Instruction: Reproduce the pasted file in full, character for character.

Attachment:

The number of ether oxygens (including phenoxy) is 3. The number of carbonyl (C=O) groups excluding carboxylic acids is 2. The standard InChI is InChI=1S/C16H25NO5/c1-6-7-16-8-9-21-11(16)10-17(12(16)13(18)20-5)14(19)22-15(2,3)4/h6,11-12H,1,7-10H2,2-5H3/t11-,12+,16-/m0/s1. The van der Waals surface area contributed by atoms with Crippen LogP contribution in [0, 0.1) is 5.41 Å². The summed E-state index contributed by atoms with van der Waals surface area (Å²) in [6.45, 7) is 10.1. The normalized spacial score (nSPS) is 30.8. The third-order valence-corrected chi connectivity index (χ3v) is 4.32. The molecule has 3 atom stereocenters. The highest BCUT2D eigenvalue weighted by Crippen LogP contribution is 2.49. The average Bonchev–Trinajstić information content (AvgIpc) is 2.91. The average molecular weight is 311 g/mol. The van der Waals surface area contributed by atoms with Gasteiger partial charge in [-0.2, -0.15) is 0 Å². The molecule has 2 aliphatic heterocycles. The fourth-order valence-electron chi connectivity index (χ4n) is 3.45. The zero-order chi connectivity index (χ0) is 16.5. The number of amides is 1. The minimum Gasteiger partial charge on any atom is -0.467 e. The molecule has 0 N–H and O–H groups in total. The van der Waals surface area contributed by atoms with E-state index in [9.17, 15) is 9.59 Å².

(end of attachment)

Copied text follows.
The number of ether oxygens (including phenoxy) is 3. The number of carbonyl (C=O) groups excluding carboxylic acids is 2. The standard InChI is InChI=1S/C16H25NO5/c1-6-7-16-8-9-21-11(16)10-17(12(16)13(18)20-5)14(19)22-15(2,3)4/h6,11-12H,1,7-10H2,2-5H3/t11-,12+,16-/m0/s1. The van der Waals surface area contributed by atoms with Crippen LogP contribution in [0, 0.1) is 5.41 Å². The summed E-state index contributed by atoms with van der Waals surface area (Å²) in [6.45, 7) is 10.1. The normalized spacial score (nSPS) is 30.8. The third-order valence-corrected chi connectivity index (χ3v) is 4.32. The molecule has 3 atom stereocenters. The highest BCUT2D eigenvalue weighted by Crippen LogP contribution is 2.49. The average Bonchev–Trinajstić information content (AvgIpc) is 2.91. The average molecular weight is 311 g/mol. The van der Waals surface area contributed by atoms with Gasteiger partial charge in [-0.2, -0.15) is 0 Å². The molecule has 2 aliphatic heterocycles. The fourth-order valence-electron chi connectivity index (χ4n) is 3.45. The zero-order chi connectivity index (χ0) is 16.5. The number of amides is 1. The minimum Gasteiger partial charge on any atom is -0.467 e. The molecule has 0 N–H and O–H groups in total. The van der Waals surface area contributed by atoms with E-state index in [9.17, 15) is 9.59 Å².